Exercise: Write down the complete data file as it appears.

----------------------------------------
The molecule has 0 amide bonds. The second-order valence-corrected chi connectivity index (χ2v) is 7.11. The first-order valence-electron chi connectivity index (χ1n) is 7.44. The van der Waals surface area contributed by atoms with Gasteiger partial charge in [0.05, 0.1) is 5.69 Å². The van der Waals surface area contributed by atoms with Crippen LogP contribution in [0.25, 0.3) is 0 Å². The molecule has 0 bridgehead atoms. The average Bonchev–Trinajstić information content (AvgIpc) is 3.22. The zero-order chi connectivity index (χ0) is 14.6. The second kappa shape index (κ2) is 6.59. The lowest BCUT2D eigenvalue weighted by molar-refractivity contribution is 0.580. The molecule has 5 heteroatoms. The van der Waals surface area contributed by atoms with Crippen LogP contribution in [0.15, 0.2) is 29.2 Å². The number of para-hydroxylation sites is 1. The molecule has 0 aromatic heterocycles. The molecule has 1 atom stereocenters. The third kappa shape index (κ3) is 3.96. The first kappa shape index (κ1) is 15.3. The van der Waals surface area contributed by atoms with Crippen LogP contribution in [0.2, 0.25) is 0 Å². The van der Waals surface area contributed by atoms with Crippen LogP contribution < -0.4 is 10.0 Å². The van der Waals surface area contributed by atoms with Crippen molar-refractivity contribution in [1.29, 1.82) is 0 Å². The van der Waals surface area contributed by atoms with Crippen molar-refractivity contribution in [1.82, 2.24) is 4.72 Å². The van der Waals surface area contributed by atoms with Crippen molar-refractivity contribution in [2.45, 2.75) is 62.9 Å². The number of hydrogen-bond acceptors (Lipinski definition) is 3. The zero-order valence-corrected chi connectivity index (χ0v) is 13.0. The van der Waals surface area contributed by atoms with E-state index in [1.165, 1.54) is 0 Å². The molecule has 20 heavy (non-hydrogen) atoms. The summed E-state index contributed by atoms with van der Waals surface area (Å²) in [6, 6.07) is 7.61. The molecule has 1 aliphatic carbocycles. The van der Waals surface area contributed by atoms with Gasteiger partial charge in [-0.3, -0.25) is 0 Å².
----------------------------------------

The molecule has 0 amide bonds. The second-order valence-corrected chi connectivity index (χ2v) is 7.11. The first-order valence-electron chi connectivity index (χ1n) is 7.44. The van der Waals surface area contributed by atoms with Gasteiger partial charge in [0.05, 0.1) is 5.69 Å². The van der Waals surface area contributed by atoms with Crippen LogP contribution in [0.25, 0.3) is 0 Å². The molecule has 0 bridgehead atoms. The average Bonchev–Trinajstić information content (AvgIpc) is 3.22. The zero-order chi connectivity index (χ0) is 14.6. The second kappa shape index (κ2) is 6.59. The lowest BCUT2D eigenvalue weighted by molar-refractivity contribution is 0.580. The molecule has 5 heteroatoms. The van der Waals surface area contributed by atoms with Crippen LogP contribution in [0.15, 0.2) is 29.2 Å². The number of para-hydroxylation sites is 1. The molecule has 0 aromatic heterocycles. The molecule has 1 atom stereocenters. The third kappa shape index (κ3) is 3.96. The first kappa shape index (κ1) is 15.3. The van der Waals surface area contributed by atoms with Crippen LogP contribution in [0.2, 0.25) is 0 Å². The van der Waals surface area contributed by atoms with Crippen LogP contribution < -0.4 is 10.0 Å². The van der Waals surface area contributed by atoms with Crippen molar-refractivity contribution in [1.29, 1.82) is 0 Å². The van der Waals surface area contributed by atoms with Crippen molar-refractivity contribution in [1.82, 2.24) is 4.72 Å². The van der Waals surface area contributed by atoms with Crippen molar-refractivity contribution in [2.45, 2.75) is 62.9 Å². The number of hydrogen-bond acceptors (Lipinski definition) is 3. The zero-order valence-corrected chi connectivity index (χ0v) is 13.0. The van der Waals surface area contributed by atoms with E-state index in [1.165, 1.54) is 0 Å². The molecule has 20 heavy (non-hydrogen) atoms. The summed E-state index contributed by atoms with van der Waals surface area (Å²) in [6, 6.07) is 7.61. The molecule has 1 aliphatic carbocycles. The van der Waals surface area contributed by atoms with Gasteiger partial charge in [-0.3, -0.25) is 0 Å².